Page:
Perched in hills so multicolored that it reminded miners of the colorful calico cloth popular in the 1800's, the town of the same name is visibly seen from Interstate 15, ten miles east of Barstow. For many of us, Calico Ghost Town, is the first and perhaps the only ghost town ever visited. Recently declared California's Official Silver Rush Ghost Town, visitors can thank Walter Knott of Knott's Berry Farm fame, for preserving Calico as a semi-ghosttown/amusement park. Seasoned ghosttowners may find it hard to put Calico in the same class as the parched, rusty, and deteriorating remnants of the obscure mining camps hidden on a dusty backcountry trail that they cherish discovering on their own. However, many a school child and city slicker can easily put together the "big mining picture" after a visit to this one of a kind ghost town called Calico.
As early as 1875, a man named Lee may have found the first silver ore in the Calico Hills. The vein was so rich it was thought to be quicksilver. Unfortunately Lee wandered away from his find and was believed to be killed near Old Woman Springs by Indians. Later, a man named Porter was operating a mill near the site of the town of Barstow. In the fall of 1880 he relocated Lee's claims and the news spread like wildfire. Hundreds of discoveries were made throughout the area. By April 6, 1881, S. C. Warden, Hues Thomas, John C. King and friends located the great Silver King Mine, which according to the first issue of the Calico Print, was the was the "richest and biggest mine in California."
Calico quickly grew from a population of 3 men on July 4, 1881, and a solitary cabin belonging to someone named Allison who had discovered the Oriental Mine. Later that month, J. B. Whitfield and others claimed the Burning Moscow Mine. The first to actually begin mining, was the Silver King Mine. By spring of 1882 one hundred people lived in Calico. Most of them were ranchers that suddenly turned in to miners. The Calico Townsite Company was formed and lots were sold. There was talk of a narrow gauge railroad leading to Los Angeles.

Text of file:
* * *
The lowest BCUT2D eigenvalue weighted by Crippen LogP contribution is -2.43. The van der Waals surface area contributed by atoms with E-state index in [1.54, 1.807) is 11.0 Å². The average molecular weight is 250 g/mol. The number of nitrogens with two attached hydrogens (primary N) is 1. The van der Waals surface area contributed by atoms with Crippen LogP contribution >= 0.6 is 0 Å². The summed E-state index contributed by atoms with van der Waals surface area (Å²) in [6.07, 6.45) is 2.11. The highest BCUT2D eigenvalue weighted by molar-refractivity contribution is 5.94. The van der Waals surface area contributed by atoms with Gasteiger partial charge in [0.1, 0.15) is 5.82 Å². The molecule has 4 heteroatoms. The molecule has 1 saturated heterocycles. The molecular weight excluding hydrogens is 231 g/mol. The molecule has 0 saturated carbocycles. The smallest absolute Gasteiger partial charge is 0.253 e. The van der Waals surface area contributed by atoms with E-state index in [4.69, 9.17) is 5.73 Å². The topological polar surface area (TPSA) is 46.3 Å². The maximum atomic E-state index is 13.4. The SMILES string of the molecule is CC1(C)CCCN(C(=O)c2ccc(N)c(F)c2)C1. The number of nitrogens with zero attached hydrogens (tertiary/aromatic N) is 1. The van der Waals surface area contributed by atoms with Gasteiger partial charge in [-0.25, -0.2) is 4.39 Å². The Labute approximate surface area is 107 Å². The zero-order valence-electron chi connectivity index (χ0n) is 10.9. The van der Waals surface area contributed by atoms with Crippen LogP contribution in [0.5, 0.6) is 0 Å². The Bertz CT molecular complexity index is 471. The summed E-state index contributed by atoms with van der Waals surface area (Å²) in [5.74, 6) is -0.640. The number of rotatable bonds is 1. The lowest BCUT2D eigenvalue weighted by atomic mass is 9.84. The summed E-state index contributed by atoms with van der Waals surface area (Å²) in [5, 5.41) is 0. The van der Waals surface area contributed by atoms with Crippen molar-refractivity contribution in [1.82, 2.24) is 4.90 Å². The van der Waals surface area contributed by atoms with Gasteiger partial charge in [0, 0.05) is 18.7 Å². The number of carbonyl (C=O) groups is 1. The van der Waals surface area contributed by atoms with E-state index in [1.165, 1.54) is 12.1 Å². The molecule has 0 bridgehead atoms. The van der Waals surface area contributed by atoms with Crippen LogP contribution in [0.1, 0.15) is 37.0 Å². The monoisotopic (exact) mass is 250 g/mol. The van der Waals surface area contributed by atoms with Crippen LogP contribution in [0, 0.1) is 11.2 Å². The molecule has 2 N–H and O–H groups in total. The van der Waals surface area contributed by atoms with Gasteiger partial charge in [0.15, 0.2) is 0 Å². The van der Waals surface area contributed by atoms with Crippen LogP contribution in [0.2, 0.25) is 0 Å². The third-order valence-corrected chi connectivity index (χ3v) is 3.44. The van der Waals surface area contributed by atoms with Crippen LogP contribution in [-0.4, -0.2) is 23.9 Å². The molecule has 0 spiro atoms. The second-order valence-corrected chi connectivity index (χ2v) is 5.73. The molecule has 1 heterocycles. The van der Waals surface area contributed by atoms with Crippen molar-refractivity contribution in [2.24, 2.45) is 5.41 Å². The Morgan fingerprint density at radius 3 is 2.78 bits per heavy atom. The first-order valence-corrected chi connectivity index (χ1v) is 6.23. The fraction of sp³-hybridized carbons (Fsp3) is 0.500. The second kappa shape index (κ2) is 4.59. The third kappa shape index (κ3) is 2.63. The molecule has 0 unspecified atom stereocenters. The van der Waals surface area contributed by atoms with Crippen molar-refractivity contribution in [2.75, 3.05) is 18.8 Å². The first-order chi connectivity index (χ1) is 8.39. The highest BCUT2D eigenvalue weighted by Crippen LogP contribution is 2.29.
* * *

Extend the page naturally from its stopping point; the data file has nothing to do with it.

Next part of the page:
In April of 1882, a 5 stamp mill was in operation for the Burning Moscow. The Silver King hauled ore 40 miles south along the Mojave River to the Oro Grande Mining Company. The biggest problem for the mines was fuel, as the groves of cottonwoods along the Mojave River provided the only wood, and would soon be depleted.
In May of 1883, miners fled to Mule Canyon east of Calico for borax. William T. Coleman and company acquired many of the claims that were mined.. These failed by 1888, and were sold to F. M. "Borax" Smith and the Pacific Coast Borax Company. That fall a fire destroyed most of the business section of Calico. With the mines producing big time, the town was quickly rebuilt. The Calico Print described the town as "now looking substantial, lively and prosperous, and we can safely predict stirring times this fall and winter. Calico's colors are not the kind that easily fade." Proving the newspaper statement true, a second fire hit the town at a later date and Calico again rebuilt continuing to thrive with a population that grew to 2,500 the following year.
The Oro Grande Mining Company
The Oro Grande Mining Company consolidated several holdings in 1884. C. M. Sanger from Milwaukee was the principal, D. Bahten, the superintendent. Both the Oriental Mine and the Silver King Mine and Mill were acquired, as well as many other properties. Another 5 stamps were added to the mill. The Snow Bird in East Calico was added to the company in 1885, and to the West Calico District came the Waterloo. The Silver King was the best producer of all of the mines, with over $1,000,000 in silver bars produced in a 14 month period. Miners worked both day and night shifts every day of the week, including Sundays. Wages were $3.50 for each nine hour shift. Unlike other mining companies, employees of the Silver King were free to live where they chose.